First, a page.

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Obes Surg. 2013 May;23(5):650-6. doi: 10.1007/s11695-012-0847-1.

Overweight patients achieve ideal body weight following curative gastrectomy resulting in better long-term prognosis.

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  • 1Department of Biotherapy, Tianjin Medical University Cancer Institute and Hospital, Huanhuxi Road, Hexi District, Tianjin, China.



The relationship between body mass index (BMI) and long-term outcome in gastric cancer patients following radical gastrectomy continues to be debated. We investigated the association between BMI, clinicopathological features, and prognosis in Chinese gastric carcinoma patients.


A retrospective consecutive cohort study was performed on 1,296 patients who underwent gastrectomy with curative intent at the Tianjin Cancer Institute Hospital between 1999 and 2004. The clinicopathological characteristics, overall 5-year survival rate (OS), and preoperative and six-month postoperative BMIs of both overweight (BMI ≥ 25 kg/m(2); H-BMI; n = 364) and non-overweight (BMI <25 kg/m(2); N-BMI; n = 932) patients were compared.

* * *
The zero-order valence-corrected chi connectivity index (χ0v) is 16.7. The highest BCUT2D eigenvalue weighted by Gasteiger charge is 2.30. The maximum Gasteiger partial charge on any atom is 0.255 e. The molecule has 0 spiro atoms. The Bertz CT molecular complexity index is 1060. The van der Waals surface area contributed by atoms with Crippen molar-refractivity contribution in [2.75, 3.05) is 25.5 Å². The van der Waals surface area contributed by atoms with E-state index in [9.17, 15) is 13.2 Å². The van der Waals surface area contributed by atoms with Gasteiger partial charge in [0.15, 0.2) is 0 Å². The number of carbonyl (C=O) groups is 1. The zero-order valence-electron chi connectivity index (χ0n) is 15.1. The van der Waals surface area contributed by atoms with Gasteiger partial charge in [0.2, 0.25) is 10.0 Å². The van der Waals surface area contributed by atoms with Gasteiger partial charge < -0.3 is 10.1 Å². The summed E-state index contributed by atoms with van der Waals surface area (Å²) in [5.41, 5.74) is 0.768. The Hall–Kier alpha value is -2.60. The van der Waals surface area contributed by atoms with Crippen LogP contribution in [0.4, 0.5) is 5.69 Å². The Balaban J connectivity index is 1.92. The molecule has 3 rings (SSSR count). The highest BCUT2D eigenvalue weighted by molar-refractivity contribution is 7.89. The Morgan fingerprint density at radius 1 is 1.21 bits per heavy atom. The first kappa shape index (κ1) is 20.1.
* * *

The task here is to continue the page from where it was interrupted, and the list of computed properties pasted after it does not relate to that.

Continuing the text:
Among these patients, 364 (28.1 %) were overweight. The OS was significantly higher in the H-BMI than N-BMI group (33.2 vs. 24.1 %, respectively; p < 0.001). Preoperative and six-month postoperative BMIs were 27.1 ± 2.0 and 24.8 ± 2.0 kg/m(2), respectively, in the H-BMI group (p < 0.001), whereas they were 21.7 ± 2.2 and 20.7 ± 2.2 kg/m(2), respectively, in the N-BMI group (p = 0.007). There was significantly better differentiation (p = 0.034), less distant metastases (p = 0.006), and a lower metastatic lymph node ratio (p = 0.014) observed in the H-BMI groups. Multivariate analyses indicated age, BMI, pathological tumor depth, distant metastases, metastatic lymph node ratio, and tumor size as independent prognostic factors.


Our findings suggest that overweight patients were less likely to have tumors with aggressive features and can achieve ideal body weight following curative gastrectomy, possibly resulting in better long-term prognosis.

[PubMed - indexed for MEDLINE]
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